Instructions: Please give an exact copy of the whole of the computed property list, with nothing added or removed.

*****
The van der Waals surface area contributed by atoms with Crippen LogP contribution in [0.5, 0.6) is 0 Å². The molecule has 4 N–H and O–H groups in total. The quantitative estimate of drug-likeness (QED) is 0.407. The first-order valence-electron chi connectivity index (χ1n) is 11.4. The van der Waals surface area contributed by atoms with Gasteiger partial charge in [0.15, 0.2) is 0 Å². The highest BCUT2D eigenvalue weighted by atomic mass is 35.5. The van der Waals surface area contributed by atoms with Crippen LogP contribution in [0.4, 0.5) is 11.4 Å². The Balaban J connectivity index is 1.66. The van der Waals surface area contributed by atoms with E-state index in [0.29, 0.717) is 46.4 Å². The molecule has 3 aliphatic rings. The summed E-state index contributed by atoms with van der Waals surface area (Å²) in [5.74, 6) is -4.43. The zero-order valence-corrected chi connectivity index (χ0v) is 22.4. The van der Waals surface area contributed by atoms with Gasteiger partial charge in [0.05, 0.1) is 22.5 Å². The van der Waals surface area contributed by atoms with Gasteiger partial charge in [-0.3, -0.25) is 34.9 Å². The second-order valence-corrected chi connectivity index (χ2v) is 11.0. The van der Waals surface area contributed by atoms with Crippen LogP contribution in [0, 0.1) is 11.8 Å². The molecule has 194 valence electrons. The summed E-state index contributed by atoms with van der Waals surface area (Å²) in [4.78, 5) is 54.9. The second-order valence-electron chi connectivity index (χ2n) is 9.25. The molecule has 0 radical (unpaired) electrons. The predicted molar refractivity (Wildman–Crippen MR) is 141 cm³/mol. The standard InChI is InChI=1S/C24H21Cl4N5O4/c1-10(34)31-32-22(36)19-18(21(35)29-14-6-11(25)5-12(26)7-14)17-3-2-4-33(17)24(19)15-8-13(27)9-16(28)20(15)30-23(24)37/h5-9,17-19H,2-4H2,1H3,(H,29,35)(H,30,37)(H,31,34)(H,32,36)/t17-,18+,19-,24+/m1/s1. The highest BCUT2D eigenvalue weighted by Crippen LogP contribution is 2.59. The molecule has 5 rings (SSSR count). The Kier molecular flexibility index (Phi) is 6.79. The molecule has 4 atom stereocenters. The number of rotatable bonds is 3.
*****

The van der Waals surface area contributed by atoms with Crippen LogP contribution in [0.5, 0.6) is 0 Å². The molecule has 4 N–H and O–H groups in total. The quantitative estimate of drug-likeness (QED) is 0.407. The first-order valence-electron chi connectivity index (χ1n) is 11.4. The van der Waals surface area contributed by atoms with Gasteiger partial charge in [0.15, 0.2) is 0 Å². The highest BCUT2D eigenvalue weighted by atomic mass is 35.5. The van der Waals surface area contributed by atoms with Crippen LogP contribution in [0.4, 0.5) is 11.4 Å². The Balaban J connectivity index is 1.66. The van der Waals surface area contributed by atoms with E-state index in [0.29, 0.717) is 46.4 Å². The molecule has 3 aliphatic rings. The summed E-state index contributed by atoms with van der Waals surface area (Å²) in [5.74, 6) is -4.43. The zero-order valence-corrected chi connectivity index (χ0v) is 22.4. The van der Waals surface area contributed by atoms with Gasteiger partial charge in [0.05, 0.1) is 22.5 Å². The van der Waals surface area contributed by atoms with Gasteiger partial charge in [-0.3, -0.25) is 34.9 Å². The second-order valence-corrected chi connectivity index (χ2v) is 11.0. The van der Waals surface area contributed by atoms with Crippen LogP contribution in [0, 0.1) is 11.8 Å². The molecule has 194 valence electrons. The summed E-state index contributed by atoms with van der Waals surface area (Å²) in [4.78, 5) is 54.9. The second-order valence-electron chi connectivity index (χ2n) is 9.25. The molecule has 0 radical (unpaired) electrons. The predicted molar refractivity (Wildman–Crippen MR) is 141 cm³/mol. The standard InChI is InChI=1S/C24H21Cl4N5O4/c1-10(34)31-32-22(36)19-18(21(35)29-14-6-11(25)5-12(26)7-14)17-3-2-4-33(17)24(19)15-8-13(27)9-16(28)20(15)30-23(24)37/h5-9,17-19H,2-4H2,1H3,(H,29,35)(H,30,37)(H,31,34)(H,32,36)/t17-,18+,19-,24+/m1/s1. The highest BCUT2D eigenvalue weighted by Crippen LogP contribution is 2.59. The molecule has 5 rings (SSSR count). The Kier molecular flexibility index (Phi) is 6.79. The molecule has 4 atom stereocenters. The number of rotatable bonds is 3.